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Neck strength/stability at the nut: a mixture of wenge and walnut

Discussion in 'Luthier's Corner' started by Basschair, Mar 26, 2006.

  1. Basschair

    Basschair .............. Supporting Member

    Feb 5, 2004
    Stockton, Ca
    I'm working on a neck design right now:

    4 string fretted
    3-piece wenge-walnut-wenge
    2.5" at heel

    I was going to taper to 1.5" at the scarf joint area under the nut, but that would leave very little wenge on either side of the neck, as the walnut piece will be about 1.25" thick after jointing/planing. I'm wondering if I should widen the neck a bit at this point to 1.75" so that there's at least .25" of wenge on either side for the purpose of stability.

    Can anyone comment on this? Do I need to worry about movement in the walnut (it is dry)? Should I got even wider (2")?

    I just don't have it in me to taper the walnut center (to match the neck taper) before gluing it up...
  2. Frank Martin

    Frank Martin Bitten by the luthiery bug...

    Oct 8, 2001
    Budapest, Hungary, EU
    Why do you want to make the weakest link the main link of the chain?
    If I were you, I'd put the wenge in the middle, to be the core one.
    Just my 0.02
  3. Basschair

    Basschair .............. Supporting Member

    Feb 5, 2004
    Stockton, Ca

    Good question:

    It's somewhat of a theme in the bass: walnut body, walnut burl top, wenge lam in between. I like the look of a neck with a lighter colored walnut in the middle, bordered by the dark wenge. I'm thinking it would be pretty stable given the strength of the wenge, a nicely carved volute, and the truss rod nut located at the body end.
  4. Frank Martin

    Frank Martin Bitten by the luthiery bug...

    Oct 8, 2001
    Budapest, Hungary, EU
    Well, you miss your priorities: you are not building a neck for aesthetics, but for stability.
    Wenge adds stability - but you need that stability more in the core, under the truss rod, imo.
    This way, you'd have the same pattern, too: a wenge core surrounded by walnut.
  5. Basschair

    Basschair .............. Supporting Member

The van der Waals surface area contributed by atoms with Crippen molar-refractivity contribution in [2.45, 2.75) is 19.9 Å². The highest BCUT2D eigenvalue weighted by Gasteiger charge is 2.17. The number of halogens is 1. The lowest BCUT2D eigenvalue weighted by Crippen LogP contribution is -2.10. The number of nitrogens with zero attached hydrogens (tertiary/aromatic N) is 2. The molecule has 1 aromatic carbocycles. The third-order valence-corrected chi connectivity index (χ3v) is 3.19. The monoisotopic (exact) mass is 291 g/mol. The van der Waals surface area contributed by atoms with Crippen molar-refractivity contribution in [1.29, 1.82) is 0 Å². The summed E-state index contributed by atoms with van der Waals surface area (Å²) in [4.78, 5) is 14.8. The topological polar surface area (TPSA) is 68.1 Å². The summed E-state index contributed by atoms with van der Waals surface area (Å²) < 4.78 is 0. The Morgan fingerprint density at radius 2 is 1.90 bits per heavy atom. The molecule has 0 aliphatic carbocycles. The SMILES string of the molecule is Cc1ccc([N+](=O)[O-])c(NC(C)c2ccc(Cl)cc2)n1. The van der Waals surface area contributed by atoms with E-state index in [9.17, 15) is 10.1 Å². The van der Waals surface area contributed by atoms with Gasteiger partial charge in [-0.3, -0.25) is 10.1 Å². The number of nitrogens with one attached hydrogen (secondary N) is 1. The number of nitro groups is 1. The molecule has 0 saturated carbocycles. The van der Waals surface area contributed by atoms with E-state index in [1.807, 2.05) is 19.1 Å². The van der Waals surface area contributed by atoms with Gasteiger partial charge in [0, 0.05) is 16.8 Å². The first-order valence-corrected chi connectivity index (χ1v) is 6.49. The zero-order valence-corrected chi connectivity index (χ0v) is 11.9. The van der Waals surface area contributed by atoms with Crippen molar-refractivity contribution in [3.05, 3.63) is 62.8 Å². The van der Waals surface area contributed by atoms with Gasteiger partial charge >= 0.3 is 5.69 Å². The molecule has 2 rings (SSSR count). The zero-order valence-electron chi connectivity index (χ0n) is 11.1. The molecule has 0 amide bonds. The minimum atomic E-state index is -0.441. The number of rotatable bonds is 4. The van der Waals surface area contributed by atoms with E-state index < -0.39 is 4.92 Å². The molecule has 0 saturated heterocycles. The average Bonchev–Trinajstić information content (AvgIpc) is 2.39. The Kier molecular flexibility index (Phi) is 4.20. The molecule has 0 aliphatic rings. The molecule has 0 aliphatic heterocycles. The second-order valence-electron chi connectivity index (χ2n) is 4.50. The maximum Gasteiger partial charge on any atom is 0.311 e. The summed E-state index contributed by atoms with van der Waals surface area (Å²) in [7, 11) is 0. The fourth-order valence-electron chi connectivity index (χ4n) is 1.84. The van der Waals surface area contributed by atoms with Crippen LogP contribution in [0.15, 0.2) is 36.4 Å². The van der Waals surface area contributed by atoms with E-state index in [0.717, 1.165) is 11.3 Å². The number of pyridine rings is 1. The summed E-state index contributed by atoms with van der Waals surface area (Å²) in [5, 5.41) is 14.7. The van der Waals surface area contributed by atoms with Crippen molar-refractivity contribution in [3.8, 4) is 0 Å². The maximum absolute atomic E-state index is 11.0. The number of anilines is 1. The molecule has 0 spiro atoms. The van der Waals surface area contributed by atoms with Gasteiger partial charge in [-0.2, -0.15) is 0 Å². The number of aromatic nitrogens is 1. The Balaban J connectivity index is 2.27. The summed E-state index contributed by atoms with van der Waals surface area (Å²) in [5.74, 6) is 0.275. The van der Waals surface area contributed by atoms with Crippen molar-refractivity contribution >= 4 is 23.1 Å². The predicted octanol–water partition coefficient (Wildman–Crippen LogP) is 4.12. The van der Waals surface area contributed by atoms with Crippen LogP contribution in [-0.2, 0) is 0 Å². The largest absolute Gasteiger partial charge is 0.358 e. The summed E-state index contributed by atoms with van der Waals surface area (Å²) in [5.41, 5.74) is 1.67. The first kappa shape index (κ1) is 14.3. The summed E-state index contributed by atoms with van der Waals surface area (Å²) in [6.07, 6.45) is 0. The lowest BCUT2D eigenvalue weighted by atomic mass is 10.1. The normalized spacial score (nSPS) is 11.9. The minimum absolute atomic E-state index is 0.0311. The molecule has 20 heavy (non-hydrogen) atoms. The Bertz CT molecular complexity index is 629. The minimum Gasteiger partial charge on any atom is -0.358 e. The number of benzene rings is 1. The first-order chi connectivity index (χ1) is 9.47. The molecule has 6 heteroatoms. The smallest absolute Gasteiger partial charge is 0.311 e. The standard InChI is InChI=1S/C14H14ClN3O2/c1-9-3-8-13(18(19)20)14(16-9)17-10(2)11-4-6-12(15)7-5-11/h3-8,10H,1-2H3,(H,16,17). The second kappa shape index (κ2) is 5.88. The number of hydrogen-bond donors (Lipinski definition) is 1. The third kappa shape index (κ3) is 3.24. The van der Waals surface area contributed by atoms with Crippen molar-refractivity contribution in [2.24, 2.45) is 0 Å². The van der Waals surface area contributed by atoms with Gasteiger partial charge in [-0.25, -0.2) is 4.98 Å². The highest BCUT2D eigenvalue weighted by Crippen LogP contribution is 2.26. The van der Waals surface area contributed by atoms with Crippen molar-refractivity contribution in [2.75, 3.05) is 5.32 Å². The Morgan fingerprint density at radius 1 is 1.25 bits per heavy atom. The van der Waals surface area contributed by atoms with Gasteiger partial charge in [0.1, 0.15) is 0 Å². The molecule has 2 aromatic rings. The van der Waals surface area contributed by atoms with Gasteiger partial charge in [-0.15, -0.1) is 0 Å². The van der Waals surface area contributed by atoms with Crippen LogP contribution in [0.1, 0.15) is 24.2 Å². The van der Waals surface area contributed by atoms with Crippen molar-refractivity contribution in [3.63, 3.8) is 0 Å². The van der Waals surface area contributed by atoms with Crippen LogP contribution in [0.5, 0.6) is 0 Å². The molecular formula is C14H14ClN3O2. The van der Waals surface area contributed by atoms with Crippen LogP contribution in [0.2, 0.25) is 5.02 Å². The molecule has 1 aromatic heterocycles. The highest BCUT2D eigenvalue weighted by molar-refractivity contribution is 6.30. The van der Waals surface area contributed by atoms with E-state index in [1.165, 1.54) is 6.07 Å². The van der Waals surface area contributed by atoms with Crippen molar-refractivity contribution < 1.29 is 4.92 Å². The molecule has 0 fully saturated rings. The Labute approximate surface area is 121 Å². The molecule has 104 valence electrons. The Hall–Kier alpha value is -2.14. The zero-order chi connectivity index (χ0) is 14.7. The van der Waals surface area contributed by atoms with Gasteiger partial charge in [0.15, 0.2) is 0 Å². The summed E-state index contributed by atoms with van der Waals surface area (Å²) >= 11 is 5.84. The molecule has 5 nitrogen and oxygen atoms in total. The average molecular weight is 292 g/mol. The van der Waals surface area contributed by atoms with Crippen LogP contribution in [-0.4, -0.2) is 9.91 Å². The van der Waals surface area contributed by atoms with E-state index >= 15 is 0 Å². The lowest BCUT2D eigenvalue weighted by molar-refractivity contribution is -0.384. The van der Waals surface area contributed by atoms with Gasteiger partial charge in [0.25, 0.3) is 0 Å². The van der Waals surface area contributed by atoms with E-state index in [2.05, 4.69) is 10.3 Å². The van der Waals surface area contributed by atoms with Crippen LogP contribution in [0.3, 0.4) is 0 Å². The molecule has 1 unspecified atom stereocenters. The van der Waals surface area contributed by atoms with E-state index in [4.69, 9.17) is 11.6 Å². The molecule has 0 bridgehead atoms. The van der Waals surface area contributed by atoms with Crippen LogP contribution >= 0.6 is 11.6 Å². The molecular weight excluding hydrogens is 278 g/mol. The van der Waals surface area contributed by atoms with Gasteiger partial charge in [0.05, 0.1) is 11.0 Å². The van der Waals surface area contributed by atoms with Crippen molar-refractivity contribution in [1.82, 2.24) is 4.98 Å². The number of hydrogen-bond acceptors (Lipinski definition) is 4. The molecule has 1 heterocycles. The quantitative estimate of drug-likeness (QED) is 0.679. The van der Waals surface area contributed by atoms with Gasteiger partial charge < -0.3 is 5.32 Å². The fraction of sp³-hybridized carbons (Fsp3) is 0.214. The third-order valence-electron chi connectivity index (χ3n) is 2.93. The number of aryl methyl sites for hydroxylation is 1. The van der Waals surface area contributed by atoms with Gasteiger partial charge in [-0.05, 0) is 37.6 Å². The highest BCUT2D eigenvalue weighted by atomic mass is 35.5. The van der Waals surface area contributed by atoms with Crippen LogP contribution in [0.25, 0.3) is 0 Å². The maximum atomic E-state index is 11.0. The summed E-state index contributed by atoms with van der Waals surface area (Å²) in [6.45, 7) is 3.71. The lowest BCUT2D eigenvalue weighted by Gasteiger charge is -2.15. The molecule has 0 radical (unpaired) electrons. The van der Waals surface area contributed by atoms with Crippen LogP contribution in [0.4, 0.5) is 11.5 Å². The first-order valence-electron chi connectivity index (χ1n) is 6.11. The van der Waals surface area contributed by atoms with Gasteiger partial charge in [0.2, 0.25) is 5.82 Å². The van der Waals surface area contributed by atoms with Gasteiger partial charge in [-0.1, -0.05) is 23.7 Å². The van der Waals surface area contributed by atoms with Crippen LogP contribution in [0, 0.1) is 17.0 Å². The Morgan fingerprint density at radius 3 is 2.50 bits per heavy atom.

Feb 5, 2004
    Stockton, Ca

    Yeah, very true. So you don't think walnut would be sturdy enough in general as a core of a neck?
  6. bill h

    bill h

    Aug 31, 2002
    small town MN
    What would happen if you cut the walnut in three and flipped the grain and laminated them?
  7. Geoff St. Germaine

    Geoff St. Germaine Commercial User

    I don't know what the issue is. I've played and owned basses with all walnut necks (Rob Allen) and I didn't find the walnut any less stable than any of the maple or wenge necked basses I've owned.

    If wenge is adding anything to the walnut I would say that it would be stiffness and not stability. I have not noticed walnut to be an unstable wood, either as bass necks or as gunstocks.

    I think that Hambone has built necks entirely from walnut.
  8. pilotjones

    pilotjones Supporting Member

    Nov 8, 2001
    I'd just narrow down the walnut, so that there's more wenge left at the sides at the narrow point.

    I can't see how "make the neck 1.75 or 2.00 at the nut" would be any kind of solution. Your first priority, along with structural concerns, is playability. You can't just on a whim make such an extreme change in the string spacing at the nut. Especially when a J is 1.50, and a P, which is considered "wide", is 1.625.
  9. Basschair

    Basschair .............. Supporting Member

    Feb 5, 2004
    Stockton, Ca
    Thanks for the suggestions guys:

    I believe that I'll stick with a bit over 1.5" and will narrow the walnut strip just a tad.
  10. DSB1


    Mar 8, 2006
    You can do it. You already have to taper the fingerboard :)

    Just put some time into it and I think you'll be surprised that it isnt as hard as you might think and be very happy with the end result.
  11. Suburban


    Jan 15, 2001
    lower mid Sweden
    Basically, at least if it is black walnut, it doesn't matter that much structurally, if you take away all the wenge that far to the end.

    The interesting twitch would be to taper the centerpiece, both structurally and aestetically:)

    Bottom line: do whatever you like. It will be OK, just a matter of how much more than OK....
  12. Diego


    Dec 9, 2005
    San Francisco, CA
    How about carving a volute?

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